This is somewhat similar to this recent question, but extending in a different direction.

Let $f(x)$ be an irreducible polynomial of degree $n$ with integer coefficients. Call such $f$ a **bicycle polynomial** if all its roots are located on two circles around $O$, i.e. all roots have one of two moduli. (Of course we'll exclude polynomials of cyclotomic type like $\Phi_n(mx)$ for $m\in\mathbb Z$, which have all their roots fit on *one* circle.)

For $n=2k$ or $n=3k$, examples of bicycle polynomials are $f(x)=g(x^k-1)$, where $g$ is irreducible of degree $2$ or $3$. Taking here a $g$ of degree $4$ with two pairs of complex roots yields still other bicycle polynomials for $n=4k$.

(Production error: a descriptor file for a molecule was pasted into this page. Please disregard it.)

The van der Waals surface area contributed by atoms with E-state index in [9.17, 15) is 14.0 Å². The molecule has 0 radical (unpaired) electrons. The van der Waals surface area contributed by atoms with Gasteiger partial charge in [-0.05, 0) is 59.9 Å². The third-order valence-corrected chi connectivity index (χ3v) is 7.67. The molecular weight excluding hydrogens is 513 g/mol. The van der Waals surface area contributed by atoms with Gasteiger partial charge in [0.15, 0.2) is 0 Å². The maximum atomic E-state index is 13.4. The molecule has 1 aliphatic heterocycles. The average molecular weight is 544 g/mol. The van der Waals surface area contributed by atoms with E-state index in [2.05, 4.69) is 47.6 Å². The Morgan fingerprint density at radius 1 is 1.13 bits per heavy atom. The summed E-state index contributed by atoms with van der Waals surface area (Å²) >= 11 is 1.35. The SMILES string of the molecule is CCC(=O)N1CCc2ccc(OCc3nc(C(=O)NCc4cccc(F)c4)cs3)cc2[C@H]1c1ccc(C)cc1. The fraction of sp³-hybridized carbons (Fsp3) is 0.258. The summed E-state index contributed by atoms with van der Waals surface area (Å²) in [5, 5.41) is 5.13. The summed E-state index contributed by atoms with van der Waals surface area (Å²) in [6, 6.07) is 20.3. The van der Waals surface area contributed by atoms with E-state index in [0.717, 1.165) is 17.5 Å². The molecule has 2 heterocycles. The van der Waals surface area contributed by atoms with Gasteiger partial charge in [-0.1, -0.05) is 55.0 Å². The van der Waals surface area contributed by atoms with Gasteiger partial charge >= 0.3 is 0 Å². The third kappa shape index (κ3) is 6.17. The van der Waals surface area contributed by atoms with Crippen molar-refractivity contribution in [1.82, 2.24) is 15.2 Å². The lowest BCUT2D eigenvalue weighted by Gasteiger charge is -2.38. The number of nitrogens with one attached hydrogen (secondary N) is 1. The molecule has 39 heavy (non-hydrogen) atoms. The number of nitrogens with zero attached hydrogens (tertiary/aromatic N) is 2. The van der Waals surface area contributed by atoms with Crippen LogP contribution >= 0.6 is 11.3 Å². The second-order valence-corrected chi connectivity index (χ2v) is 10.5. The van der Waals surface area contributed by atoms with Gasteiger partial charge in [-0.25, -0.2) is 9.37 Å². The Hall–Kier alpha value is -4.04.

Now: except replacing the "$-1$" by any other nonzero integer, *those types of constructions already seem to be about all of it...*

- Do bicycle polynomials of degree $n$ exist
if $n$ has only prime factors $>3$?

Assuming the existence of such a polynomial, it appears (?) to boil down to the existence of a degree $m$ polynomial ($m>3$ odd) with $m-1$ roots on one circle. This circle must presumably have an irrational radius because of what is known about Salem polynomials, but I'm stuck here.

Also related: How to best distribute points on two concentric circles?

Another question:

- Does anything change if we allow complex integers as coefficients?

Lee-Yang Circle Theorem. See arxiv.org/pdf/1201.3169v1.pdf. Incidentally, the theorem is named after the two physicists who won a Nobel Prize for the overthrow of parity. $\endgroup$